The United States of America has always been a land filled with explorers. Shortly after the founding of our country in 1776 we began our expansion westward into places unknown. This drive, our Manifest Destiny as a nation has always given the people of our country something to hold onto and come together over. In modern times we have expanded our borders to the Pacific ocean and our journey to the moon is almost fifty years behind us and we have done very little since. The current federal plan for manned space travel is lacking. The Space Shuttle program is now gone, we rely on Russian Soyuz to travel to the International Space Station, and our only current plan of developing a spacecraft capable of reaching the ISS is in the hands of private industries such as Virgin and Boeing. Current financial woes have pushed the public opinion of further space exploration to about 50% (White 1) and despite a recent upturn, talks of increasing funding once again have not yet been discussed. In order for our nation to fully break out of our economic recession, funding must be increased for manned space travel. The jobs it will create will jump start the economy and help to boost interest in the sciences amongst the old and young alike. This renewed interest in scientific endeavors will help to create a new generation of workers willing and capable of handling the job of potentially being the first people to colonize worlds other than our own. Manned space travel is integral to the advancement of the human race because it will help to boost the ailing economy, inspire the nation and give the people a common goal, help to train future generations for a permanent step into space, and help to bring the countries of the world together, and therefore the funding should be increased to a point to allow these events to occur.
In the 1960's the United States was undergoing an upheaval of mammoth proportions. During the middle of one of the tensest periods in history , the Cold War, we were thrown into a proxy war conflict with Vietnam, had a social uprising of blooming activism opposing racial oppression and military expansion, and we had many of our nation's leaders meet untimely fates through assassination. One of those leaders, JFK, had a dream that our nation would land on and explore the lunar surface by the end of the decade and that dream was fulfilled. It was driven by a collective desire of the nation to accomplish this task prior to the USSR and without this unification of public opinion it is unlikely that it would have ever occurred.
Fifty years later, we have advanced much as a society in all regards but we have yet to do much in terms of space travel. According to Leopold of Electronic Engineering Times, since the 1960s the United States has not sent a man outside of the Earth's orbit, and while significant progress has been made technologically within the confines of our orbit, it is not particularly interesting to read about or watch (Leopold 1). While it may seem like this problem can easily be fixed by simply starting more manned space exploration missions. This makes sense on paper, but public opinion plays a large role is how these decisions are made and there are two main aspects, the value of human life and the economic cost of space. This is best described by Lawrence Krauss of Scientific American:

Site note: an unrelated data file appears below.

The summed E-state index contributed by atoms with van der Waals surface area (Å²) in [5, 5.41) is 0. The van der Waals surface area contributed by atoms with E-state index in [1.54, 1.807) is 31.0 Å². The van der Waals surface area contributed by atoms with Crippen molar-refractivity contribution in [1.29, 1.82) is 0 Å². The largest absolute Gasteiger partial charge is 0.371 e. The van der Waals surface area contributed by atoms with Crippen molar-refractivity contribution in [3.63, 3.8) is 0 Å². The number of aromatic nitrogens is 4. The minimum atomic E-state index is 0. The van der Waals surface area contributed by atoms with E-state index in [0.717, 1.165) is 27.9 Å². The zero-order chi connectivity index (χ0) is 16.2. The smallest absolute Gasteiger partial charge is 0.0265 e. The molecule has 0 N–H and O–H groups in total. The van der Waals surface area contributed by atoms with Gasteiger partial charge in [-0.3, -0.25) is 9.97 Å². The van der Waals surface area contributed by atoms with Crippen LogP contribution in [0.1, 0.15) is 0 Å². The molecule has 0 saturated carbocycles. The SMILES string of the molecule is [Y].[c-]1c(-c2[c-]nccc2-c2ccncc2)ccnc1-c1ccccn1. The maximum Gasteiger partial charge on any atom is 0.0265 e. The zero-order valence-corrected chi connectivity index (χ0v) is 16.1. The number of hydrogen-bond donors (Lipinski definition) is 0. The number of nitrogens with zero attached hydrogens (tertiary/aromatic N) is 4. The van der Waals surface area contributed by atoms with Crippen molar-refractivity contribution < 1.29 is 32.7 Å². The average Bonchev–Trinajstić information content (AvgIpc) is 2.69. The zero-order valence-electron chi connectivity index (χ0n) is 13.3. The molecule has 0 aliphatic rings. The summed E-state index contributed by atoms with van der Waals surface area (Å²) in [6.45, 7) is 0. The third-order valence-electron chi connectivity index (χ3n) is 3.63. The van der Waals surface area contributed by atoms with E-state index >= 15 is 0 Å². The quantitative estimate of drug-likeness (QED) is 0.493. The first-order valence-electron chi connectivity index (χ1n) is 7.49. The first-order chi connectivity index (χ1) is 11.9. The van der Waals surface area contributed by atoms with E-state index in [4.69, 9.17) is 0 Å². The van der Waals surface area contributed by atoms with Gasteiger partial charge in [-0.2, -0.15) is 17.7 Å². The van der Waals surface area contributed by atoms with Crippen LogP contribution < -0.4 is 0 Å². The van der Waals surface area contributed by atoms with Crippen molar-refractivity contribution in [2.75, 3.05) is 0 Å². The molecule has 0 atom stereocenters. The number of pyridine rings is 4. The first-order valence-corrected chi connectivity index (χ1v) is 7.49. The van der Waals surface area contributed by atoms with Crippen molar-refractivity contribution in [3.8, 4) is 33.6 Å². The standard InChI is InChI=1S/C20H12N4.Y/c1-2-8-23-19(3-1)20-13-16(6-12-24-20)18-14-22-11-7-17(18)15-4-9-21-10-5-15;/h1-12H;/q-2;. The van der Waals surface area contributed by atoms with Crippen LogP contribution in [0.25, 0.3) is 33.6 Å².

"What happened? Why did the dream of unlimited manned space travel and a vast new universe of possibility for humanity dry up and fizzle? The answer is relatively simple: reality prevailed. Human Space travel is expensive and dangerous, and there is almost no scientific justification for it. All of these factors stem from the same problem: most of the incredible cost of human space travel goes into keeping humans alive during the process, leaving little money for other things. This harsh reality leaves those of my generation in a position, 50 years hence, of having to reevaluate those childhood dreams"(1).
While Krauss presents a valid counterargument, the idea that scientific advancement and research is not worth putting human life in danger is easily debatable. Human life was first taken by the space program in 1967 by a fire in the Apollo 1 spacecraft during a practice run. Gus Grissom, Ed White and Roger Chaffee, three of America's most promising astronauts were killed in this fire. (Long 1) This event, as well as the two space shuttle tragedies, stamped the concept of manned space travel with very negative image. However, very little scientific progress we have made as a species has been completely free of any danger. Exploring the depths of the oceans risks drowning among other things and settling the American west wasn't without risk of starvation and Indian raids. On that same line of reason, very few positive aspects of our history have been cheap. The Great Depression was ended by utilizing FDR's New Deal and the by the costly war effort spurring industry. The Space Industry and the American public must be willing to take risks in both categories in order for significant scientific progress to be made.